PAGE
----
Although mercury has been a well-known toxin for decades, it is only recently that studies have revealed the damaging effect mercury exposure can have on the brains and nervous systems of developing children. Knowing how to decrease your exposure to mercury during pregnancy is essential to preventing lasting neurological damage in your child.
What is mercury?
Mercury, often called quicksilver, is a naturally occurring metal. While most people think of mercury as the shiny, silver-white substance used in traditional thermometers, this form of mercury—known as elemental, or metallic mercury—is only one of three forms the metal can take. The other two are mercury salts and organic mercury (mercury combined with other elements, such as carbon).
Although all three types of mercury are natural components, a number of human activities have contributed to an increase in the amount of organic mercury, specifically methylmercury, present in the atmosphere and in water sources.
What does mercury exposure do to humans?
Mercury has been recognized as toxic to humans longer than the cliché “mad as a hatter” has been in use; in fact, the term was used to describe the symptoms of mercury poisoning exhibited by felt hatmakers from the 17th and 18th century who regularly used mercury-based compounds.
Today, mercury is recognized as a dangerous neurotoxin: both methylmercury and elemental mercury are poisonous to the nervous system, particularly to the developing brains of unborn children, infants and young children.
What happens when fetuses, infants or young children are exposed to mercury?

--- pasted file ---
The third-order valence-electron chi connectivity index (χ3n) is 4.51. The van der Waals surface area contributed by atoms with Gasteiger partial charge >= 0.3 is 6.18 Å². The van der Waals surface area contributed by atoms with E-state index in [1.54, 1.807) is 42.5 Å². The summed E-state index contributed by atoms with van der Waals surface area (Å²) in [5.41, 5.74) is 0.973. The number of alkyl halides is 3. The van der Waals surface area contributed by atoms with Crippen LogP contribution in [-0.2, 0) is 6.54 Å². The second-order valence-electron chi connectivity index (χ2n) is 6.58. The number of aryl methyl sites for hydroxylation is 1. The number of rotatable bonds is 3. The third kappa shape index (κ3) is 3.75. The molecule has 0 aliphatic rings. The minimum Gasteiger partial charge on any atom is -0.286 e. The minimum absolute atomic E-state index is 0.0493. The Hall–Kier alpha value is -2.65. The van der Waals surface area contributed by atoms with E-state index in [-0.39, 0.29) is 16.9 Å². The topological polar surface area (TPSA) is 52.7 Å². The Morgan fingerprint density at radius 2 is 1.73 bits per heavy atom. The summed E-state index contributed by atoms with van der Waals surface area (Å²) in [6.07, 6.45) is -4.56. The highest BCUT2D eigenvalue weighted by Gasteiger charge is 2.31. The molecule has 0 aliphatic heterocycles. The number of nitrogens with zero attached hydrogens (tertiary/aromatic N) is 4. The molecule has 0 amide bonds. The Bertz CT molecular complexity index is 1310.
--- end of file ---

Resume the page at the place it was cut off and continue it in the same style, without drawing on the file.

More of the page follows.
While children and adults may suffer from the symptoms of mercury poisoning—weakness, uncoordinated movements and sudden problems with talking, hearing and walking—it is fetuses exposed in the womb who show the most dramatic effects of mercury exposure.
Studies have consistently shown that unborn children exposed to mercury (specifically methylmercury) are born with deficits in memory, attention, language and cognitive thinking, as well as both fine motor and visual spatial skills.
The studies have also indicated that the nervous systems of fetuses are much more vulnerable to damage from mercury: levels of exposure that did not result in symptoms of mercury poisoning in pregnant mothers often resulted in infants born with severe neurological disabilities.
What are the most common sources of mercury exposure?
The consumption of methylmercury in fish and shellfish is the most common source of mercury exposure.
When methylmercury from fossil fuel emissions or improperly disposed mercury-containing products find their way into rivers, lakes and streams, it is absorbed into the tissues of many fish and shellfish. Humans who eat the contaminated seafood then absorb the methylmercury directly into their own tissues.
And, for pregnant women, this means that the mercury is transferred directly to the developing tissues of the unborn child.
How can pregnant women avoid mercury exposure?
According to the National Academy of Science, women who consume large amounts of fish and shellfish during pregnancy run the highest risk of having children suffering from mercury-related neurological damage.
While eating seafood moderately during pregnancy is considered safe and healthy, pregnant women should avoid large fish that are known to contain higher concentrations of methylmercury. These fish include shark, swordfish, tilefish and King mackerel.
Pregnant women can safely eat 12 oz. per week of cooked fish other than these larger fishes, including shellfish, canned fish, ocean or farm-raised fish. The most commonly eaten fish that are consistently low in mercury include shrimp, salmon, catfish, pollock and canned light tuna.